Southwest prevailed to the extent of getting a partial assignment for three years from NASSCO. That assignment and the entire Users' Agreement expired on July 2, 1981 and were not renewed. This court has not held that the nonrenewal of that agreement was in any way attributable to Southwest's suit. Indeed as that suit turned out, it would be entirely legal for the old Users' Agreement to be reinstated. The public benefit was zero or negative. In this respect the case is markedly different from civil rights cases where a plaintiff acting as a private attorney general vindicates fundamental rights. Cf. City of Riverside v. Rivera, --- U.S. ----, 106 S. Ct. 2686, 91 L. Ed. 2d 466 (1986). Southwest won no permanent victory. Southwest did not vindicate the antitrust laws. What it achieved was achieved through a mistake of law by NASSCO. Southwest's attorney's fees should be awarded in the light of this small victory. A portion of the first appeal and all of this appeal was dedicated to vindicating the claim to these attorney's fees. Consequently, work here may also be appropriately compensated to the extent warranted by the result obtained.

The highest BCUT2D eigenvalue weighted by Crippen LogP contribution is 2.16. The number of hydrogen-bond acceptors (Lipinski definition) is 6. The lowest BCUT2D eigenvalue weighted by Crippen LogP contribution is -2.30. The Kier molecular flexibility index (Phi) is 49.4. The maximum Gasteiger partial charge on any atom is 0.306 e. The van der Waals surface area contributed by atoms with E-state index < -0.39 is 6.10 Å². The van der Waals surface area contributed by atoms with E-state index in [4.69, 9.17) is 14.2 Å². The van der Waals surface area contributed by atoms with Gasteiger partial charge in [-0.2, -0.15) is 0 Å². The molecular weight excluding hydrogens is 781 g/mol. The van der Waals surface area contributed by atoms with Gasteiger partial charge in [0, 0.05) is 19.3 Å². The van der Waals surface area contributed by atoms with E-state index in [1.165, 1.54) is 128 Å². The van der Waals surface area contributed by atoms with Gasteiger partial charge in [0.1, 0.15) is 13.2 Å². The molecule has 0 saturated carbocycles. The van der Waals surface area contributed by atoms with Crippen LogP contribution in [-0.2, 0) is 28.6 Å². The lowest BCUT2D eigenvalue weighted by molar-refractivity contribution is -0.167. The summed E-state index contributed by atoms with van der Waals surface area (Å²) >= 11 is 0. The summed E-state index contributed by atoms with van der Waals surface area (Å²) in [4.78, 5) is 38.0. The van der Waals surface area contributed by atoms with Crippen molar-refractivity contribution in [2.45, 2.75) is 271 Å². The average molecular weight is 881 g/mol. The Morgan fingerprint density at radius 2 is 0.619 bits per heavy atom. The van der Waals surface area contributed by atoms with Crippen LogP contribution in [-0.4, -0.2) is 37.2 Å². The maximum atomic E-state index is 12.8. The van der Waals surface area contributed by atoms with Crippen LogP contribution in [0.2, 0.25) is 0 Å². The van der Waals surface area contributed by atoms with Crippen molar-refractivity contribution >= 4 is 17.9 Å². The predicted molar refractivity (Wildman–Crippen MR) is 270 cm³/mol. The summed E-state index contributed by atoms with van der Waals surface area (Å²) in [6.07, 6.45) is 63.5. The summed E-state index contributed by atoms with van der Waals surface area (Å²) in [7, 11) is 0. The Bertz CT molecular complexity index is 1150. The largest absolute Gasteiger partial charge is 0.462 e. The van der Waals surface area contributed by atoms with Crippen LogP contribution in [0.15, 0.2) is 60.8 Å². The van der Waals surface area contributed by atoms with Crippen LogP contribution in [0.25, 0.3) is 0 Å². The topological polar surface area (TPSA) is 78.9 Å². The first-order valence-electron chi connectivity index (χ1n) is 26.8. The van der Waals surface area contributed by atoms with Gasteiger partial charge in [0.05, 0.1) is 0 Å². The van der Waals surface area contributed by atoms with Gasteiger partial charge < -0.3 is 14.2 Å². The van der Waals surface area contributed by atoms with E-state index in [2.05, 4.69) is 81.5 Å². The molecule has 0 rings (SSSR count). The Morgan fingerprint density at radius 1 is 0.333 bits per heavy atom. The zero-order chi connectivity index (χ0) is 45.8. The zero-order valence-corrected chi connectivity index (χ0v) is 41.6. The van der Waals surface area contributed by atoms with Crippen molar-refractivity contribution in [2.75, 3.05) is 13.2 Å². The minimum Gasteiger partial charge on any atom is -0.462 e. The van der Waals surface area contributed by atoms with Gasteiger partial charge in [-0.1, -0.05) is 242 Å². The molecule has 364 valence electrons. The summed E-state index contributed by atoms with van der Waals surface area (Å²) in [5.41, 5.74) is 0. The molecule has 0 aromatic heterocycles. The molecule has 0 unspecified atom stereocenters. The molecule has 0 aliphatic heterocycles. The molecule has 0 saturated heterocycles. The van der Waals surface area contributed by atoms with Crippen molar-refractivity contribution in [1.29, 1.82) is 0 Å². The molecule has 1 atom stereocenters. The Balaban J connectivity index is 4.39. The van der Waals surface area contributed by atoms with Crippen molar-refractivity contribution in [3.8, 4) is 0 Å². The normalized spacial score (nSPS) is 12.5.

With these clarifications I concur in the disposition made by the court.
The Order amending this opinion is published at 806 F.2d 898